Most disabling to a boss is where a subordinate undermines their boss, as discussed above. Most executives are astute and have an antenna for negative behavior. Even the vaguest suspicion that they are being undermined will suspend a boss’s trust in a subordinate.


If proof is found for the suspected behavior, the subordinate can expect abrupt termination or redeployment.

Good Use of Time and Resources

Your boss is probably as limited in his or her store of time, energy, and influence as you are. Every request you make of your boss uses up some of these resources, so it’s wise to draw on these resources selectively. This may sound obvious, but many managers use up their boss’s time (and some of their own credibility) over relatively trivial issues.

Followers who create followers in their leaders

When we interview executives in their role as both leaders and followers, a key trait that stands out amongst the most effective is the relationship they had with the people around them: up the organisation, down the organisation, and at their peer level.


The best executives create followers in their leaders. They understand what their leaders need and then go about providing that for them. Their leaders, who appreciate the “uncanny” ability of these executives to get the right work done in the right way, become advocates for their staff and then promote them through the organisation. These leaders now “follow” the career path of the best executives with whom they have worked. They actively support, promote and recommend the executive’s rise through the organisation or beyond it.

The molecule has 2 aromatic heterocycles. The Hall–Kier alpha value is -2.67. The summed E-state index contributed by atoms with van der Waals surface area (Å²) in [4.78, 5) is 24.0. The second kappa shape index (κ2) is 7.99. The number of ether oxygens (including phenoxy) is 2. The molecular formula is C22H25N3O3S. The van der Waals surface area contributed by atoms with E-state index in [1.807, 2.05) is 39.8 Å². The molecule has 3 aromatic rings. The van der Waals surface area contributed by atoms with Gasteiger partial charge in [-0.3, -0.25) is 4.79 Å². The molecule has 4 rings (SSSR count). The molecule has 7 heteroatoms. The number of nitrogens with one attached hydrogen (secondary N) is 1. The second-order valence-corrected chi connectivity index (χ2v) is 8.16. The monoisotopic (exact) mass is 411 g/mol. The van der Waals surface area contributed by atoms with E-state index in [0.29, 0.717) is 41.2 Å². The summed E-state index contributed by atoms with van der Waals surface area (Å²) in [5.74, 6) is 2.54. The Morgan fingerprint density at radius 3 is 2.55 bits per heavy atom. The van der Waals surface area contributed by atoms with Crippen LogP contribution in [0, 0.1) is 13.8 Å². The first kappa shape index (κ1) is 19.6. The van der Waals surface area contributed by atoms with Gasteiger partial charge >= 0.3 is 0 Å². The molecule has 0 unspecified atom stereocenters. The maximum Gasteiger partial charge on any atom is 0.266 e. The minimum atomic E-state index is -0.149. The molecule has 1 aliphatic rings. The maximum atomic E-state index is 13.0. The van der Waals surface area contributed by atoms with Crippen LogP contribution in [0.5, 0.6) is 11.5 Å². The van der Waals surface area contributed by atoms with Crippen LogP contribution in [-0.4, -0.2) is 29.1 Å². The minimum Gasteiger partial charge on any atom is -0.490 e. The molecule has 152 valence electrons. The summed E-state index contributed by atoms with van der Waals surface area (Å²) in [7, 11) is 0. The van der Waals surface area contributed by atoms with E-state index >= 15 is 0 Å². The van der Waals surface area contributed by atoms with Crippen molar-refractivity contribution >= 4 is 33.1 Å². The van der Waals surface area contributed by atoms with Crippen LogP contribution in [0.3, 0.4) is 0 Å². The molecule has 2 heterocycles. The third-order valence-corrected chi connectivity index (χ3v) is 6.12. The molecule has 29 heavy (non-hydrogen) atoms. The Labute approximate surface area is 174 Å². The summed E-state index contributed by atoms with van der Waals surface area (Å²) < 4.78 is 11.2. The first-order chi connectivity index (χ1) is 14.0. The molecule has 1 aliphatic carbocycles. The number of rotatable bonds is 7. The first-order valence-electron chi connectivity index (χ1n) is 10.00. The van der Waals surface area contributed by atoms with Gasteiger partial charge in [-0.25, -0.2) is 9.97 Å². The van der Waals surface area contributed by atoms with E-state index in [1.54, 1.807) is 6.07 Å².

At the very least they give effusive references for the executives that reference checkers know are genuine.
And these executives get more done because they have learned the key to influence: It involves relationships as much as it does with technical skill. At executive levels there is much less difference in intellect and technical proficiency as there is in relationship management aptitude.


Those who are socially astute and manage relationships well are the ones who are most often promoted, particularly when technical skills are similar between candidates aiming to advance.


Some people manage relationships naturally and understand the needs of the people around them without conscious thought. In a work context this shouldn’t be confused with popularity. It is not necessarily something people “naturally” do or don’t have.
The dynamics of work relationships can be improved with concentration and scrutiny. Concerted effort should be applied to understanding the relationships around us at work – and the most important of these is with your boss.


If an employee can’t win the respect and adherence of the people above, then their path to the top of the organisation is steep and sodden with deep mud.

Tom Jamieson is COO at oNesto, a digital rewards and recognition platform based in Melbourne, Australia. He has 20 years experience in technology, and holds a Masters in Management from Harvard University.


1. HBR – Managing Your Boss by John J. Gabarro and John P. Kotter, 2005
2. Forbes – Why Managing Up Is A Skill Set You Need, Rodger Dean Duncan, 2018
3. HBR – Managing Up Without Sucking Up, Whitney Johnson, 2014
4. HBR – Get the Boss to Buy In, by Susan J. Ashford and James R. Detert, 2015
5. Prinstein, Mitch. Popular Ebury Publishing.